Bridget

Happy hens

by in Careers and more
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Young Girl in Garden with HensHave you and your family ever thought about keeping hens?

There are lots of ex-battery birds looking for new homes, but make sure you can provide the environment, care, time and commitment needed.

If you do fancy having fresh eggs and friendly hens wandering round your garden, the RSPCA recommends having at least three birds so they’re company for each other. You don’t have to have a huge garden, but hens do like space to roam, so ensure there is a secure area of the garden where they have plenty of space to exercise and carry out all of their important hen behaviours.

Natural behaviour

Hens scratch around in the grass and soil to find insects and grubs to eat, so make sure they have plenty of scratching space! Beware though, these lovely birds will ruin a small, beautifully manicured lawn in no time at all!

Hens love to sunbathe but they don’t like wind or rain so make sure they have overhead  shelter. Hens’ ancestors lived in the jungle, and used trees and bushes for protection from bad weather and predators.

Objects such as logs, wooden structures and vegetables tied with string and hung at hen head height provide additional interest and give hens something else to peck at or perch on and keep them entertained.

Hens like the company of other hens.

Hens also love to dust-bathe! This is where they wriggle on the ground and flick sand or soil all over their feathers using their wings, before shaking it all out again. Hens need lots of clean dry litter to dust-bathe. Then they use their beaks to preen themselves to keep their feathers clean.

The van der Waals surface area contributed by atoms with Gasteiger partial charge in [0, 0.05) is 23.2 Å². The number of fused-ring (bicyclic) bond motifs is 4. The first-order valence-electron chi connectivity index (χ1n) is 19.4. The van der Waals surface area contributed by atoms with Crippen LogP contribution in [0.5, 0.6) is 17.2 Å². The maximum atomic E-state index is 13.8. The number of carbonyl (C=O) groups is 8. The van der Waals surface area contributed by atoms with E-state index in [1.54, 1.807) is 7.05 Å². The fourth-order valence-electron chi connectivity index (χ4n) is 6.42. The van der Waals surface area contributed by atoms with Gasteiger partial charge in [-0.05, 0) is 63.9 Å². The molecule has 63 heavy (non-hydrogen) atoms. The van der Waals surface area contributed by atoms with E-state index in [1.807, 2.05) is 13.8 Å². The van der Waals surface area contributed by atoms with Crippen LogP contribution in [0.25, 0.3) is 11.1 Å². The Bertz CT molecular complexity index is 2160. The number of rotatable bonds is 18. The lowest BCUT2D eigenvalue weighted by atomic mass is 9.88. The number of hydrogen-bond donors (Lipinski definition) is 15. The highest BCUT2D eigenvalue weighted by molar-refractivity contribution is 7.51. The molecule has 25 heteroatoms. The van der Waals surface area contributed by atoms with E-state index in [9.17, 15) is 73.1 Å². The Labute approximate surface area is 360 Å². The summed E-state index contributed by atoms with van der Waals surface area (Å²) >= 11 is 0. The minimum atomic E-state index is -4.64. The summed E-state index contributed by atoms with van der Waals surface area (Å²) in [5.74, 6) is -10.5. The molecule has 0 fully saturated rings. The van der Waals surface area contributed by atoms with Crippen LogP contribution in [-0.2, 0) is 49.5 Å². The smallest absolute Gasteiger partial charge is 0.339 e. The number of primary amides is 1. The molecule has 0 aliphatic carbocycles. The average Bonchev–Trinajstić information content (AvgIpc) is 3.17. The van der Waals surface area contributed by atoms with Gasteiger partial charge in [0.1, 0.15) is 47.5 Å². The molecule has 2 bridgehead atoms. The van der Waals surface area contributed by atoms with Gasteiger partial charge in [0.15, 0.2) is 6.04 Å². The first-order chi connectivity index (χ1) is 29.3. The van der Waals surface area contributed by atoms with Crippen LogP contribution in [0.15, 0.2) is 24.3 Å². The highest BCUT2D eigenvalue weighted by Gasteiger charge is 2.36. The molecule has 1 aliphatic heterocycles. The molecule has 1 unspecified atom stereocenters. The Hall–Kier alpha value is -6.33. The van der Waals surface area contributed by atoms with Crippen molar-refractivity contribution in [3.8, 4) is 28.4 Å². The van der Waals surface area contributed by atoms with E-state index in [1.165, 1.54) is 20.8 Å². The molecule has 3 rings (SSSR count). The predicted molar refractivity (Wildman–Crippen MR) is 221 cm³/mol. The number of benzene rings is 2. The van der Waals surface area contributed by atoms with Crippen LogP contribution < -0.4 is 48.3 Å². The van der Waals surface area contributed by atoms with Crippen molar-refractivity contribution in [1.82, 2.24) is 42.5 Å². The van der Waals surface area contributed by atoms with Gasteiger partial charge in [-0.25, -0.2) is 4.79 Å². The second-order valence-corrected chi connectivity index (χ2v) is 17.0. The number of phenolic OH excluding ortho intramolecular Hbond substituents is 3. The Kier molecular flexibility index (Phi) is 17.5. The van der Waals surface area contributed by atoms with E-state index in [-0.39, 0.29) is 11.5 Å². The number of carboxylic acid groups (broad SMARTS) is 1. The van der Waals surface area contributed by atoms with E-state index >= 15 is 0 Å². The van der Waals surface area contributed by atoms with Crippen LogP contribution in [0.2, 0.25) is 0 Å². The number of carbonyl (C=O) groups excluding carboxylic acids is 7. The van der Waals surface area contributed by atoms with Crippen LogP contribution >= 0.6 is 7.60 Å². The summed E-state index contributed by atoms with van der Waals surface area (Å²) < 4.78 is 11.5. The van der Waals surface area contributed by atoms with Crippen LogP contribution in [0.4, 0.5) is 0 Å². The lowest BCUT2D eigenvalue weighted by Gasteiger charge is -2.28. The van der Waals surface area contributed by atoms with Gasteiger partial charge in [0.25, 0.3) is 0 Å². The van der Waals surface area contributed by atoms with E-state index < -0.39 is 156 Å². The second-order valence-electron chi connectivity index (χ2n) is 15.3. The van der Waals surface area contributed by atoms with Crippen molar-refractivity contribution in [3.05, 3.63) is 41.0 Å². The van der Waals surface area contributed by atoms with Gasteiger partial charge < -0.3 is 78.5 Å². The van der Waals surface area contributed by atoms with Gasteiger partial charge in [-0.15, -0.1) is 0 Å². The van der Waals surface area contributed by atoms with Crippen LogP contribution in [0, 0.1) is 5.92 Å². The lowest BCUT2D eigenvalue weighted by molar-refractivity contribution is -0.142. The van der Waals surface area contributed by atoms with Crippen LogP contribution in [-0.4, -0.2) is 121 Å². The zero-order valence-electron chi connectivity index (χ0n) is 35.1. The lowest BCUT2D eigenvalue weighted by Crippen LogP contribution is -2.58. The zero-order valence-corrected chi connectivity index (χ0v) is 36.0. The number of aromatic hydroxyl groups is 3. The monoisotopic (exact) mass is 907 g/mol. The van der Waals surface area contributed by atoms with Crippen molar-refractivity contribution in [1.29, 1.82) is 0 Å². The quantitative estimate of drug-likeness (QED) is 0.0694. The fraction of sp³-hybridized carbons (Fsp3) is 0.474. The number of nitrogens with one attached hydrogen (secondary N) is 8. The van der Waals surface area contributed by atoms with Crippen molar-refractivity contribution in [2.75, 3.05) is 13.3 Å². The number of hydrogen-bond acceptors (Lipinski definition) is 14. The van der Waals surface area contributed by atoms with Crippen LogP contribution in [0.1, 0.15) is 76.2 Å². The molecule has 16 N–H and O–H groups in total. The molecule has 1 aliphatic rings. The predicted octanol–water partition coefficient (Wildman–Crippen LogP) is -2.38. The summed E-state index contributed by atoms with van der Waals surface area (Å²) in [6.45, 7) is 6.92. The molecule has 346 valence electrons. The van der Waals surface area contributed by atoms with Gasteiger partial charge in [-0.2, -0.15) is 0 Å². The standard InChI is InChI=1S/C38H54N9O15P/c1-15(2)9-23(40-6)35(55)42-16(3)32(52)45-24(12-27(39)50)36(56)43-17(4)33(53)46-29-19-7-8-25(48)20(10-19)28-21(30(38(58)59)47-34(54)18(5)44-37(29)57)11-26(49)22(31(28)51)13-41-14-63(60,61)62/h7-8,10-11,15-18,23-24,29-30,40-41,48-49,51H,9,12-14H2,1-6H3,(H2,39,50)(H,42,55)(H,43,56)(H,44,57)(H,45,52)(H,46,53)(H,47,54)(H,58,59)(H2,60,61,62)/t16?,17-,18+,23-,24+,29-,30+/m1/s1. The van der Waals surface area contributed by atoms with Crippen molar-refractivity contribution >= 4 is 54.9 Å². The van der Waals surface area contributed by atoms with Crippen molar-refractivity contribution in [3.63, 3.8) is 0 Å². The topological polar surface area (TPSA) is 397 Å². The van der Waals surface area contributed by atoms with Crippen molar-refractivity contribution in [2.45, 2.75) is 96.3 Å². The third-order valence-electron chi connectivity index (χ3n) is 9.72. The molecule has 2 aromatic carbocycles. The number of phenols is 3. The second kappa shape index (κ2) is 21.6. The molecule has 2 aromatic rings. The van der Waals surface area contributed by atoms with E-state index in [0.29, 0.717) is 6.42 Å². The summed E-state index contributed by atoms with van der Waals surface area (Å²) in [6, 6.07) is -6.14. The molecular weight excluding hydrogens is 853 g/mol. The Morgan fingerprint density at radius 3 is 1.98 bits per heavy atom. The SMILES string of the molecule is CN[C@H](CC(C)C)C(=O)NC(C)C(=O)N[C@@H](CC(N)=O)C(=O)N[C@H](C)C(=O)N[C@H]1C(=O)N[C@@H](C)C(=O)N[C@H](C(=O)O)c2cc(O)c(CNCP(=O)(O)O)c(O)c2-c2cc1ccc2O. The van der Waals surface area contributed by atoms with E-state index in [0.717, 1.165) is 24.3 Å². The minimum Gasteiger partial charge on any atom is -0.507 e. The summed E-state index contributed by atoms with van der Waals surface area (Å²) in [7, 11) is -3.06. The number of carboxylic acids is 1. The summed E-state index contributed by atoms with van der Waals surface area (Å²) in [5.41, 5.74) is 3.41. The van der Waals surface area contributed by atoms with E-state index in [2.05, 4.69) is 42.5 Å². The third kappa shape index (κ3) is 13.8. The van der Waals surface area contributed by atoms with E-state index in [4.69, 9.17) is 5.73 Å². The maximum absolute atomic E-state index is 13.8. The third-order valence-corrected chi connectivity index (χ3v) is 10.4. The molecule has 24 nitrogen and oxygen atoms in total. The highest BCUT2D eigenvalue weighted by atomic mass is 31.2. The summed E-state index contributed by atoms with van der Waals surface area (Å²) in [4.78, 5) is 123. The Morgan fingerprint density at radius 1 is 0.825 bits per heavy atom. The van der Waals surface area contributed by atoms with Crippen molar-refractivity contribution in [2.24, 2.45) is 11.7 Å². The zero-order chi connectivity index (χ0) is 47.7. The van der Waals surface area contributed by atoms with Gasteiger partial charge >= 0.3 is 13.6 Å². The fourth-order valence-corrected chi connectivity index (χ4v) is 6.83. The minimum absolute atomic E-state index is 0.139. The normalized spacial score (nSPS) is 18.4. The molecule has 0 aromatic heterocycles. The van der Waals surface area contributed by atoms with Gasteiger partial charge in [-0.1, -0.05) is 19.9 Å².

Happy hen house

They also need a hen house, with ‘pop holes’ to come and go as they please during the day (don’t forget, they must be securely enclosed at night time, away from foxes) and a comfy, quiet, enclosed space inside, with nesting material such as straw, to lay their eggs. Although that’s not to say you won’t find eggs elsewhere around the garden!

They should also be provided with perches inside their hen house on which to sleep and preen themselves, keeping their feathers clean.

Hens will need special hen food, but they will also enjoy the odd treat of a cabbage, corn-cob or even a cucumber!  And don’t forget they must have access to plenty of fresh water at all times.

Bridget

Bridget

Sqwark! Bridget here! I used to be a battery hen and had few feathers and sore feet when I was first rescued. Now though I'm a seriously cool chick. My friends say I can be a bit noisy but you'll get used to me! I will go crazy for videos, activities and announcements! Just call me foghorn!

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